Both Pina and Martínez Lobato have admitted in various promotional interviews for the series that they were aware that the tone used would arouse criticism for its, say, lightness and frivolity. The glamorization of prostitution. “Yes, it has been risky, but comedy and action is our bet to tell something very sordid, very dramatic, in a way that reaches the maximum possible number of viewers. If the series serves for someone to stop for a minute to think about what is happening on the other side of the road, we will have already achieved something ”, declared Pina in a recent interview with the Sensacine portal.

Parallel universe

Certainly, Sky Rojo is neither nor is it intended to be a realistic drama where grime and torment abound. It would be much closer to exploiting the balance of Rick Jacobson's Bitch Slap than it is to Lukas Moodysson's human trafficking drama Lilya Forever. Pina and Lobato strive to enter us a parallel universe that is far from the codes of reality and that is more like the world of comics. Incorporating, yes, discourses that do have an authentic basis when it comes to talking about prostitution. “We did not win in the steel industry, we did not win in mining. But we win in whores, "says pimp Romeo. According to what is said in the series, Spain is the first country in Europe in prostitution consumption and the third in the world.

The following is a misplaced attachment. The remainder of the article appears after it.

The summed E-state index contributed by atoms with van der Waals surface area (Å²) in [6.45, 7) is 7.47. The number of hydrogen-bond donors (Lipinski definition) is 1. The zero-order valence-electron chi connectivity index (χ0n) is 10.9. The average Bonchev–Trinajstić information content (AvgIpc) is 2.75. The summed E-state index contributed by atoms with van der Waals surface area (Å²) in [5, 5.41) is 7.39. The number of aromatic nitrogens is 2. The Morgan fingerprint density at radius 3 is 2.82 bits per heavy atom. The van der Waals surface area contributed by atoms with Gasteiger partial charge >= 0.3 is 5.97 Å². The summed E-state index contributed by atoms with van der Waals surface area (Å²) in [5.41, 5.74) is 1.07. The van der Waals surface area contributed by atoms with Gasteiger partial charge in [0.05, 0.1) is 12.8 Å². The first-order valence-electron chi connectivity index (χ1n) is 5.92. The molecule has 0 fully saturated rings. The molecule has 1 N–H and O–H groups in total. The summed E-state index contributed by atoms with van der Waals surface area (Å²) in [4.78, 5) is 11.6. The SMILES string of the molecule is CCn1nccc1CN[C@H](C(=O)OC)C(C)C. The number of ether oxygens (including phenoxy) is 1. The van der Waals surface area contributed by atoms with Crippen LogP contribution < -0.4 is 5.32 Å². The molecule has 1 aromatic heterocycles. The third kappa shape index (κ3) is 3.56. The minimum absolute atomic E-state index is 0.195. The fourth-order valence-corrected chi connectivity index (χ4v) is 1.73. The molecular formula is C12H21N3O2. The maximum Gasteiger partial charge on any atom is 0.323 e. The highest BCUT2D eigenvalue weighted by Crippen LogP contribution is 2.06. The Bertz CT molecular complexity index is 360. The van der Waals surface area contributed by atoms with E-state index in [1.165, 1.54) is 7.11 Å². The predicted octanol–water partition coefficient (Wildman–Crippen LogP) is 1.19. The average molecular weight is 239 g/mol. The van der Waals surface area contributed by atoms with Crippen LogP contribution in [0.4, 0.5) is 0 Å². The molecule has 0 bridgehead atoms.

These last sentences are precisely extracted from the book El pimp, by the writer and director Mabel Lozano, who has been researching trafficking for more than 15 years and has just won the Goya for best documentary short film for Biography of the corpse of a woman. "All the brushstrokes that are given on reality you do not see, they are only said. Therefore, they are useless ", sentence.

Law against trafficking